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Weekly Jobless Claims Remain Low

The U.S. Department of Labor released its reading on weekly jobless claims on Thursday, which showed a drop of 6,000 claims. The report of 275,000 was in line with the Bloomberg consensus estimate of 275,000, and the prior week’s initial report of 282,000 weekly claims was revised down 1,000 to 281,000.

Some investors will wonder if the Labor Day weekend played any role here. The Bureau of Labor Statistics (BLS) said that there are no special factors in this report.

The four-week average ticked higher to 275,750. That may sound like it went the wrong direction, but this is still quite a low reading, with a gain of just 500 in the report.

Continuing claims, which the BLS reports with a one-week lag, were up by 1,000 to a level of 2.260 million in the week of August 29. Also reported was that the unemployment rate for insured workers was left unchanged at 1.7%.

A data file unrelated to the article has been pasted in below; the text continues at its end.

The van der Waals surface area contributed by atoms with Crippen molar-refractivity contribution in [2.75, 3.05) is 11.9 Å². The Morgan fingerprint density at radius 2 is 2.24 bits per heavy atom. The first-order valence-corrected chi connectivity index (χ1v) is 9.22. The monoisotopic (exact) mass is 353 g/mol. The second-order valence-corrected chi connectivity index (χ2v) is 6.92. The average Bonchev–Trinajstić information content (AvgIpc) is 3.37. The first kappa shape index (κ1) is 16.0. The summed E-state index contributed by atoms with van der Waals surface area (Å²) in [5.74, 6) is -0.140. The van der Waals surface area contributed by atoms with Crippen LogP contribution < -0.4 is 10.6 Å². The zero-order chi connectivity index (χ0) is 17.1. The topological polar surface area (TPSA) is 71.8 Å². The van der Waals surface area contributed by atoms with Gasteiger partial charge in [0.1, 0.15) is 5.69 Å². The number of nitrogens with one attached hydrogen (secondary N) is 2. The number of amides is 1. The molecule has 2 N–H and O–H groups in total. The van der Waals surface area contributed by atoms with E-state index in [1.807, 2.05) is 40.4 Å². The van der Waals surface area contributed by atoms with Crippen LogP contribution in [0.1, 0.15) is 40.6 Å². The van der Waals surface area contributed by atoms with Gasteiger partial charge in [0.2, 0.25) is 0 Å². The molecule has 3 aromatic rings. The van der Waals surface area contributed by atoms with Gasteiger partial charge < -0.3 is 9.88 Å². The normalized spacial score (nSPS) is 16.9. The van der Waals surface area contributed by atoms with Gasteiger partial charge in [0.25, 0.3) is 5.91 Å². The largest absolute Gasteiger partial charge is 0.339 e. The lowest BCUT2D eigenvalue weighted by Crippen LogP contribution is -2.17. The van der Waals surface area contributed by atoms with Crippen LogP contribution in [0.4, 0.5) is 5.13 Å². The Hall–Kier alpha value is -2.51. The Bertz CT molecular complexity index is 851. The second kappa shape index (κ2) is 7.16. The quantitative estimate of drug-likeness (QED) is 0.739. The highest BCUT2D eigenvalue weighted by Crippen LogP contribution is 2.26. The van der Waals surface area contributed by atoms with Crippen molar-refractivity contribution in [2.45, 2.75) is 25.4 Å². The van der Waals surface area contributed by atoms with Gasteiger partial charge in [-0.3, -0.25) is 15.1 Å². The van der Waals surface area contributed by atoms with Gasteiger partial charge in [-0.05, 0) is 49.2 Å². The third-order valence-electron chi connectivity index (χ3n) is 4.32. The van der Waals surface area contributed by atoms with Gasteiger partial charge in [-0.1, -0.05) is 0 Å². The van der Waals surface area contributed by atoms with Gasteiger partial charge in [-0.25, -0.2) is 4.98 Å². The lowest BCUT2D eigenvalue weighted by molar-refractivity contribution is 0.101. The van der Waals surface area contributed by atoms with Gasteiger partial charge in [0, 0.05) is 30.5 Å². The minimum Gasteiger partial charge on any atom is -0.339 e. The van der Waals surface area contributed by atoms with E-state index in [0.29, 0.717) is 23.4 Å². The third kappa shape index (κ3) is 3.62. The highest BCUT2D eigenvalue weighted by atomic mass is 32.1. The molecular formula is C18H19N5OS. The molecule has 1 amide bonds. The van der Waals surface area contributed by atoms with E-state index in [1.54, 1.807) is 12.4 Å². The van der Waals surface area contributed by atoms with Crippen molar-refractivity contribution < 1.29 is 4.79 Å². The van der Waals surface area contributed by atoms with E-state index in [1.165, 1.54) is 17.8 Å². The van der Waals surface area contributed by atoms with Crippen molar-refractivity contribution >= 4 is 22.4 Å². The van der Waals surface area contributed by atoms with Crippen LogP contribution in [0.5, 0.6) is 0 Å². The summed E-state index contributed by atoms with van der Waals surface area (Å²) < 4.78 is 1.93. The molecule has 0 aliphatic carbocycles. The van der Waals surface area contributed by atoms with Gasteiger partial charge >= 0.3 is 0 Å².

Investors rely on the seasonal adjustments in order to smooth out traditional auto, factory, school and other jobs. Still, sometimes the seasonally adjusted readings can show trends from a prior year. On this, the Labor Department said:

The advance number of actual initial claims under state programs, unadjusted, totaled 231,972 in the week ending September 5, an increase of 1,893 (or 0.8 percent) from the previous week. The seasonal factors had expected an increase of 7,594 (or 3.3 percent) from the previous week. There were 234,755 initial claims in the comparable week in 2014.

Last week’s unemployment and payrolls reading has some overlap with the weekly claims report here. That being said, this report is likely to get only a quick-glance view by any Fed presidents contemplating on whether to vote for a rate hike in the coming week.

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By Jon C. Ogg